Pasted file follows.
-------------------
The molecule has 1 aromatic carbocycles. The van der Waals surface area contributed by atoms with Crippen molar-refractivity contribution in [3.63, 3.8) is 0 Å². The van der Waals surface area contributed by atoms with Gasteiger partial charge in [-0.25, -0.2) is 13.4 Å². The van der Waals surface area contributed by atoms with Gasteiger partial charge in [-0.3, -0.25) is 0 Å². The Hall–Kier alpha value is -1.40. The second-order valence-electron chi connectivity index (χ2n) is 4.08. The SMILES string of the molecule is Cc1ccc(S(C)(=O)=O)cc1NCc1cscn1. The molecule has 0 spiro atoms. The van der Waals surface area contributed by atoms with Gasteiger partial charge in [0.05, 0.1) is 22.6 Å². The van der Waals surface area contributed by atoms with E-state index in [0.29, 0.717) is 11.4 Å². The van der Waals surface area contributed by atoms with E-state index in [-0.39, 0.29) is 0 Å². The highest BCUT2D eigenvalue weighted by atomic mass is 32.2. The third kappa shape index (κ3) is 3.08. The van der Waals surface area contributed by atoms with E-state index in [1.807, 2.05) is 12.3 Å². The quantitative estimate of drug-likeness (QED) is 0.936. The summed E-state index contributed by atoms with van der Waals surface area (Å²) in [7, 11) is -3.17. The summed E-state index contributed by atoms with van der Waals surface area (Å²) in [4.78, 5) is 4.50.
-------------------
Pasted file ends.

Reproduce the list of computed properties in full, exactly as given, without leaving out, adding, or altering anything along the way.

The molecule has 1 aromatic carbocycles. The van der Waals surface area contributed by atoms with Crippen molar-refractivity contribution in [3.63, 3.8) is 0 Å². The van der Waals surface area contributed by atoms with Gasteiger partial charge in [-0.25, -0.2) is 13.4 Å². The van der Waals surface area contributed by atoms with Gasteiger partial charge in [-0.3, -0.25) is 0 Å². The Hall–Kier alpha value is -1.40. The second-order valence-electron chi connectivity index (χ2n) is 4.08. The SMILES string of the molecule is Cc1ccc(S(C)(=O)=O)cc1NCc1cscn1. The molecule has 0 spiro atoms. The van der Waals surface area contributed by atoms with Gasteiger partial charge in [0.05, 0.1) is 22.6 Å². The van der Waals surface area contributed by atoms with E-state index in [0.29, 0.717) is 11.4 Å². The van der Waals surface area contributed by atoms with E-state index in [-0.39, 0.29) is 0 Å². The highest BCUT2D eigenvalue weighted by atomic mass is 32.2. The third kappa shape index (κ3) is 3.08. The van der Waals surface area contributed by atoms with E-state index in [1.807, 2.05) is 12.3 Å². The quantitative estimate of drug-likeness (QED) is 0.936. The summed E-state index contributed by atoms with van der Waals surface area (Å²) in [7, 11) is -3.17. The summed E-state index contributed by atoms with van der Waals surface area (Å²) in [4.78, 5) is 4.50.